21 years ago today, my parents, Dave and Peggy, were on their way to the hospital in Sioux Falls, SD. The date was November 13, 1987, and their first daughter, Amanda, was entering the world. As the story has been told to me, my dad was racing down the interstate, a nervous soon-to-be daddy trying to get his wife to the hospital to ensure a safe delivery and a healthy baby.
Then it hit him. It was the morning of Friday the 13th. Certainly, this wasn’t a good sign to have your baby born on a day filled with bad luck.
“Peg, do you know it’s Friday the 13th?” my dad asked, with worry in his eyes.
“Well, I’m not waiting until tomorrow!” my mom hollered back. Needless to say, I think I have an average load of bad luck, no worse than the next guy. No worries.
Yes, it’s my birthday. So why do you care? Well, being 21 years old today reminds me that my youth is quickly passing me by. Soon I will graduate from college, get a job, buy a house, maybe get married and start a family. Then I start to wonder, will cattle be in my adult story? Will I be able to continue my family’s cattle operation or start my own? Will I have to find new ways to market my cattle in order to make it? How will I get the money to pay for new equipment, purchase cattle and pay the bills?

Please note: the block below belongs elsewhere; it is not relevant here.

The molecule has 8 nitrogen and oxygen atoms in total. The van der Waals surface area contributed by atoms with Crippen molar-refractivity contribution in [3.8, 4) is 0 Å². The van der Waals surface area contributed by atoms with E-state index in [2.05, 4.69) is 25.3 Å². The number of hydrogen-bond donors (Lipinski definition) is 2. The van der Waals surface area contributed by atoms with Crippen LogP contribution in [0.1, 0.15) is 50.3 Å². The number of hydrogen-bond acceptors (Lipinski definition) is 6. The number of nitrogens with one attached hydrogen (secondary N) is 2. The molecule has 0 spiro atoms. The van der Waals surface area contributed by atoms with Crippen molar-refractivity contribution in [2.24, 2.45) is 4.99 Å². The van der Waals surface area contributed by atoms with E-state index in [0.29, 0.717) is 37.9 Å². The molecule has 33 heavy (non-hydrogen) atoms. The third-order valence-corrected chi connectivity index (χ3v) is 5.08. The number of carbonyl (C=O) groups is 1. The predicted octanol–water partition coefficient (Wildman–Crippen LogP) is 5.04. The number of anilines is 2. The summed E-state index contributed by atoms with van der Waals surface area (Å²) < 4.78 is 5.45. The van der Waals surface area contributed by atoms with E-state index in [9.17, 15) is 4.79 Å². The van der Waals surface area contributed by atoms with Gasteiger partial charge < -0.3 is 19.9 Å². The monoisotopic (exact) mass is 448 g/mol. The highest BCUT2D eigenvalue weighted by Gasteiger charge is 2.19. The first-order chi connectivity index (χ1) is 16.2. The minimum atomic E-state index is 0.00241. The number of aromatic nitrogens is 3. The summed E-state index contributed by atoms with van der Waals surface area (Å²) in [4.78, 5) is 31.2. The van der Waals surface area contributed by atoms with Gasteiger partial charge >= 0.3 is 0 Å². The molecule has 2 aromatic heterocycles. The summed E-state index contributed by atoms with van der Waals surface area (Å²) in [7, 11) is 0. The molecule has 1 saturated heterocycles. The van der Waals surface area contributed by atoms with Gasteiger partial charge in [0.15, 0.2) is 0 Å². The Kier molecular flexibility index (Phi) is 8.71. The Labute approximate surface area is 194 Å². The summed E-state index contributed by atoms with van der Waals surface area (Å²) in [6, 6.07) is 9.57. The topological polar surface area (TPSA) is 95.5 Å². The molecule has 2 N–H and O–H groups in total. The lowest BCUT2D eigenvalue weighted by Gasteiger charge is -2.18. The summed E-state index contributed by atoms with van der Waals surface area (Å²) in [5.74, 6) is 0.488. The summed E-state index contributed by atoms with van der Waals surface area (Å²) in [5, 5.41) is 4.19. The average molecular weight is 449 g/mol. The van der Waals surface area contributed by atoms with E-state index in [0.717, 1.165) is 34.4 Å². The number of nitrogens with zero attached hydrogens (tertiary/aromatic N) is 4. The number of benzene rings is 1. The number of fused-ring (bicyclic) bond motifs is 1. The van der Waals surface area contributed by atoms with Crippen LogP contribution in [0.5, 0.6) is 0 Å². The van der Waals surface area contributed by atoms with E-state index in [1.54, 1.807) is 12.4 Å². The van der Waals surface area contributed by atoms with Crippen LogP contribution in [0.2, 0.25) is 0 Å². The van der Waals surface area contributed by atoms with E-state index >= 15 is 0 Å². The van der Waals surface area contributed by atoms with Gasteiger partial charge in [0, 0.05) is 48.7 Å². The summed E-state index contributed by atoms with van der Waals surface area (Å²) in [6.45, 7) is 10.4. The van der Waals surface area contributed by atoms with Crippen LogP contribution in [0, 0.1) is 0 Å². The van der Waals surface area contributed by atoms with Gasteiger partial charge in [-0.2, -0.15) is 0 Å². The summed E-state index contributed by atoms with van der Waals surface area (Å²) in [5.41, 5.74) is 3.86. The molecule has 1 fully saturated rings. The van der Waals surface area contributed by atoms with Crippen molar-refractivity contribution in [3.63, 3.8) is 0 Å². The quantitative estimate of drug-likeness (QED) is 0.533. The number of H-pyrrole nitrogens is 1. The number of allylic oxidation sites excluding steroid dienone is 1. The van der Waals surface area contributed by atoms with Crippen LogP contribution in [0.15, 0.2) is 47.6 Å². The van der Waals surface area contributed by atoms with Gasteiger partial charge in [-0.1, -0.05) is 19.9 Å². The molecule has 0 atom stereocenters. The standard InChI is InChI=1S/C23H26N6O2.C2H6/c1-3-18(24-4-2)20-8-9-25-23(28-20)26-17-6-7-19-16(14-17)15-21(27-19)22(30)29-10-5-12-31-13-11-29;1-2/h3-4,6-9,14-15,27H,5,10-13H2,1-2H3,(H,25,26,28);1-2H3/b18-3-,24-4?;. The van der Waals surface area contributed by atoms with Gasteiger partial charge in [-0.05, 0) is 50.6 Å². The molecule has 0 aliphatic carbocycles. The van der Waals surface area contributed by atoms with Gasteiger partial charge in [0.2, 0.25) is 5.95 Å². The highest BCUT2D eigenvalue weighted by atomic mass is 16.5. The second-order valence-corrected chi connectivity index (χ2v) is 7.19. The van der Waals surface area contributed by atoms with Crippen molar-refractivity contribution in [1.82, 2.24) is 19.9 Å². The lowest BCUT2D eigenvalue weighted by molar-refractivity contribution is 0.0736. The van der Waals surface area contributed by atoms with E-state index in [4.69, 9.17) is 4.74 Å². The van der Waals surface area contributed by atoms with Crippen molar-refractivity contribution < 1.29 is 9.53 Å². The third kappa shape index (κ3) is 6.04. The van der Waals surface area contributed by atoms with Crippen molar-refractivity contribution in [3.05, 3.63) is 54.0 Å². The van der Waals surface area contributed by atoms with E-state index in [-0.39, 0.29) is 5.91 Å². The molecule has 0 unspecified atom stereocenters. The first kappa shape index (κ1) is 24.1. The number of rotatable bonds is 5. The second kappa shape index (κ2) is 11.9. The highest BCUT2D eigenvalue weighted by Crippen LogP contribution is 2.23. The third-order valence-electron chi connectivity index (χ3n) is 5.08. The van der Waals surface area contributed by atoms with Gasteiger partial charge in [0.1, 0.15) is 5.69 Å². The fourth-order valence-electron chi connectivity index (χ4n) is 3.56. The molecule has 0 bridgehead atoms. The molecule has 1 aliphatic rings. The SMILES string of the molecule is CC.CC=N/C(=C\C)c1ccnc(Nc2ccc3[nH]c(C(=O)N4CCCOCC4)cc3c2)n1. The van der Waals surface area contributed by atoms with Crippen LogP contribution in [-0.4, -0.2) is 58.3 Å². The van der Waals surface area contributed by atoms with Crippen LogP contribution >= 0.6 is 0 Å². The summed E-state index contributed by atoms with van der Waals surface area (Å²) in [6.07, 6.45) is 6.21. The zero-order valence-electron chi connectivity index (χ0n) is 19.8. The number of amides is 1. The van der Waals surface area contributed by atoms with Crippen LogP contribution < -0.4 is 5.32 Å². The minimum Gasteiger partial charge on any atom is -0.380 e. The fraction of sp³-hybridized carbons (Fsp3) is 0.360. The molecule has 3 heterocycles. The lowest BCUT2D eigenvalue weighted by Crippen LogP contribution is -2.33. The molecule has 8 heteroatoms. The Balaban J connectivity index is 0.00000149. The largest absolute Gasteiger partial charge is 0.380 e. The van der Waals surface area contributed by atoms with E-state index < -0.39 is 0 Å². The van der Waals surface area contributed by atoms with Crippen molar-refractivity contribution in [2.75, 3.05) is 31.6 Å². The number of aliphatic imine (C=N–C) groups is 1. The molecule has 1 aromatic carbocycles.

Perhaps it’s these worries that send so many young people “packing” away from a career in agriculture. Perhaps it’s time to start thinking about how we are going to assist our nation’s youth in this endeavor. So many young people ditch the country life for more lucrative jobs in the cities, and they mourn the loss of wide-open spaces, pastures of cattle and chores to do in the evening. Yet, it is much easier to make it financially by following this path.
This is the exact topic that I will be presenting at two conferences this winter, Women In Blue Jeans  in Mitchell, SD and The Great Lakes Regional Dairy Conference  in Grand Rapids, MI. I hope to get people to stand up and take action on this issue. And, I'm not the only one talking. In the past few months, Alaina Burt has written an excellent series  of stories to help youth find their homes in agriculture. I suggest you check them out, if you haven’t already in our print version.
So what do you think? Are you making room in your business model for your next generation? Are you encouraging these young people to continue the beef cattle tradition? Post your comments; I’m up for a big discussion.
*Disclaimer: Thanks Mom and Dad for letting me share bits and pieces of your life on this blog, too! You guys are the greatest parents a kid could ask for! Don't forget to get me a birthday present!
Note: This is a picture of my parents and I at SDSU's Little International. Stories about this event to come this Spring!